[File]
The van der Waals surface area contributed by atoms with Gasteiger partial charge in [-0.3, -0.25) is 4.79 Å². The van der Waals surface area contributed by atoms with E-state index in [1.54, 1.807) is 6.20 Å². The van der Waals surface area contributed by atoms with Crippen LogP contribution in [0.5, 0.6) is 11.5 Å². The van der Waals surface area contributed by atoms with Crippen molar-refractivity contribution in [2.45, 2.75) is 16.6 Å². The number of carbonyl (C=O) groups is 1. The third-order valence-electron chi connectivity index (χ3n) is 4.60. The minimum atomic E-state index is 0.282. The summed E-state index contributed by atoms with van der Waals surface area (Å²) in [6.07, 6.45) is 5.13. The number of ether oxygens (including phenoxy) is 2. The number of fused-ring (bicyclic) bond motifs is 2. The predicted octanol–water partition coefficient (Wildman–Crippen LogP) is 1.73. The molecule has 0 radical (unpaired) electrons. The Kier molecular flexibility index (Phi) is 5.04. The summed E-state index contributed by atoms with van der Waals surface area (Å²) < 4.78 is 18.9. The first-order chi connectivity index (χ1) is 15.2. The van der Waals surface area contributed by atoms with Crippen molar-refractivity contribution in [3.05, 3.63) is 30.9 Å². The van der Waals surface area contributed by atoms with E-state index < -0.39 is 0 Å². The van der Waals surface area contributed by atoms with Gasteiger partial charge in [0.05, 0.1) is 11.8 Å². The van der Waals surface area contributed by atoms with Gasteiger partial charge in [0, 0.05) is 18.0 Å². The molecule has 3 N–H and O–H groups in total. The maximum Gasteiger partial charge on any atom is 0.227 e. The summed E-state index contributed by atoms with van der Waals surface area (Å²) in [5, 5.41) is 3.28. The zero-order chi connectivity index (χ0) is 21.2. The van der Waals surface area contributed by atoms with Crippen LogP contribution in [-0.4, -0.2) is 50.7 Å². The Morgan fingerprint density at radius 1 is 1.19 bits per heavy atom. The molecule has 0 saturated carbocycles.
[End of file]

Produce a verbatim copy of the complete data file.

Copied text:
The van der Waals surface area contributed by atoms with Gasteiger partial charge in [-0.3, -0.25) is 4.79 Å². The van der Waals surface area contributed by atoms with E-state index in [1.54, 1.807) is 6.20 Å². The van der Waals surface area contributed by atoms with Crippen LogP contribution in [0.5, 0.6) is 11.5 Å². The van der Waals surface area contributed by atoms with Crippen molar-refractivity contribution in [2.45, 2.75) is 16.6 Å². The number of carbonyl (C=O) groups is 1. The third-order valence-electron chi connectivity index (χ3n) is 4.60. The minimum atomic E-state index is 0.282. The summed E-state index contributed by atoms with van der Waals surface area (Å²) in [6.07, 6.45) is 5.13. The number of ether oxygens (including phenoxy) is 2. The number of fused-ring (bicyclic) bond motifs is 2. The predicted octanol–water partition coefficient (Wildman–Crippen LogP) is 1.73. The molecule has 0 radical (unpaired) electrons. The Kier molecular flexibility index (Phi) is 5.04. The summed E-state index contributed by atoms with van der Waals surface area (Å²) < 4.78 is 18.9. The first-order chi connectivity index (χ1) is 15.2. The van der Waals surface area contributed by atoms with Crippen molar-refractivity contribution in [3.05, 3.63) is 30.9 Å². The van der Waals surface area contributed by atoms with E-state index < -0.39 is 0 Å². The van der Waals surface area contributed by atoms with Gasteiger partial charge in [0.05, 0.1) is 11.8 Å². The van der Waals surface area contributed by atoms with Gasteiger partial charge in [0, 0.05) is 18.0 Å². The molecule has 3 N–H and O–H groups in total. The maximum Gasteiger partial charge on any atom is 0.227 e. The summed E-state index contributed by atoms with van der Waals surface area (Å²) in [5, 5.41) is 3.28. The zero-order chi connectivity index (χ0) is 21.2. The van der Waals surface area contributed by atoms with Crippen LogP contribution in [-0.4, -0.2) is 50.7 Å². The Morgan fingerprint density at radius 1 is 1.19 bits per heavy atom. The molecule has 0 saturated carbocycles.